There you have it. I feel better for getting that off my chest.

Thursday, 17 April 2008

Punctuation Police

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This isn't helpful or informative. It did, however, make me laugh until coffee came out of my right nostril.

Wednesday, 16 April 2008

You want me to take my shirt off?

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Our pal Jason's written in again to tell us about this confusing sign.



I don't know where to begin. This could mean that shirts, pets, shoes and service are all forbidden on the premises. Or perhaps pets are mandatory. Who wears more than one shirt anyway?


I think the simplest way to fix this is to separate the "No pets" message from the dress code.


No pets.

No shirt, no shoes: no service


However he phrases his sign, he needs to get rid of that stupid illustration at the bottom; that would cause me to snap. Perhaps I could protest by letting a dog, dressed in shoes and a shirt, into his shop. Would the dog qualify for service?

'TAKE', control

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There is no excuse!, originally uploaded by incurable_hippie.

I find this really confusing.

'TAKE', control... Is that supposed to allude to something? If so, what?

Tuesday, 15 April 2008

It gets you wasted. Literally.

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Why don't people realise that one can't simply throw words together at random and hope that the meaning of the resulting phrase is as intended?

adkx3l.jpg (JPEG Image, 614x461 pixels)

Seriously, if you are smoking AIDS, stop it right now. Syphilis is much better.

The interesting thing about this is it's not technically incorrect but the connotations of the ambiguity certainly demand a rewrite.


Found via Digg.

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Sunday, 13 April 2008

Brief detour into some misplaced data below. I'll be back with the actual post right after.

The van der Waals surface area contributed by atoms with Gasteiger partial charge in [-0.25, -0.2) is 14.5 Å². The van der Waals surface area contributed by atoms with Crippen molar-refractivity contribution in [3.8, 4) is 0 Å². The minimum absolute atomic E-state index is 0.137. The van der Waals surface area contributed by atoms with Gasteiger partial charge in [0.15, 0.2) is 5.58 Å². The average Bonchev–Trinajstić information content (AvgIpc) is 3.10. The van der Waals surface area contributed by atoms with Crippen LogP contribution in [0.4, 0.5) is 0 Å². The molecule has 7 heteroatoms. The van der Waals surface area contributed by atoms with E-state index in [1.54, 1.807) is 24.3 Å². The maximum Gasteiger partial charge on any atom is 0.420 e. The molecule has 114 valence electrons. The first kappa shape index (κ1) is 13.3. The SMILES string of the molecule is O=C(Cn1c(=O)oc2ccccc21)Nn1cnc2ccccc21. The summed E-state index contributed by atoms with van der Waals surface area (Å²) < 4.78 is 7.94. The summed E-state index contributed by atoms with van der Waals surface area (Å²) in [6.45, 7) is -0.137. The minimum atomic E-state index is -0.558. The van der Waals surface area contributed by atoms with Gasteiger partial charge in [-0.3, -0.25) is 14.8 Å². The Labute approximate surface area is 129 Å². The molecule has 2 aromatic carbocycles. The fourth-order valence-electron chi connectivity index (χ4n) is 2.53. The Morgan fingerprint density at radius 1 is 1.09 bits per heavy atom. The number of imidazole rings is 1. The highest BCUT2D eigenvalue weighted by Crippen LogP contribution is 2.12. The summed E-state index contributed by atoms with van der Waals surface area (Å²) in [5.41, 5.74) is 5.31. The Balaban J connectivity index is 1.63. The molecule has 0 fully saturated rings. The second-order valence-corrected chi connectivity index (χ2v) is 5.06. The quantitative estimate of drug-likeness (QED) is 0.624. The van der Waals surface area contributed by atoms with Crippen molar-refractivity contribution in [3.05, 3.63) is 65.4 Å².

Penes to an end

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Despite my grammatical obsessions, I'm nevertheless a staunch supporter of the idea that usage must ultimately triumph over dictum. Furthermore, a classical education is no excuse for pretentious, pseudo-Latin mangling.

So it's great to see GrammarBlog paragon AA Gill extol these concepts in his food column this week. I must admit, however, that pluralising penis as 'penes' does have a certain appeal, and I'm seriously contemplating using it in the politest of company.

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Thursday, 10 April 2008

Train's in vain

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Following the haphazard selling off of Britain’s railways, stations and rolling stock, it comes as no surprise that Network Rail has now tendered out its use of English to an unidentified Icelandic investment group. So far we have seen the word ‘tracks’ spelt ‘trax’, and buffet car has become BufetKar.

Now we’ve got this, sent in by the very kind and vigilant Sven Latham:

This entry will now terminate due to the wrong kind of grammar. Please alight ensuring you have all your personal belongings with you, and give thought to how superfluous that ‘personal’, always used in on-train announcements here, is.

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Tuesday, 1 April 2008

Stationary Greeting Cards

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You'd think a stationer would know how to spell stationery correctly.
stationary, originally uploaded by fujiellena.

This is a common mistake. You'd think a stationer would know how to spell stationery correctly. On the plus side, those greeting cards stay nice and still when you pick them up.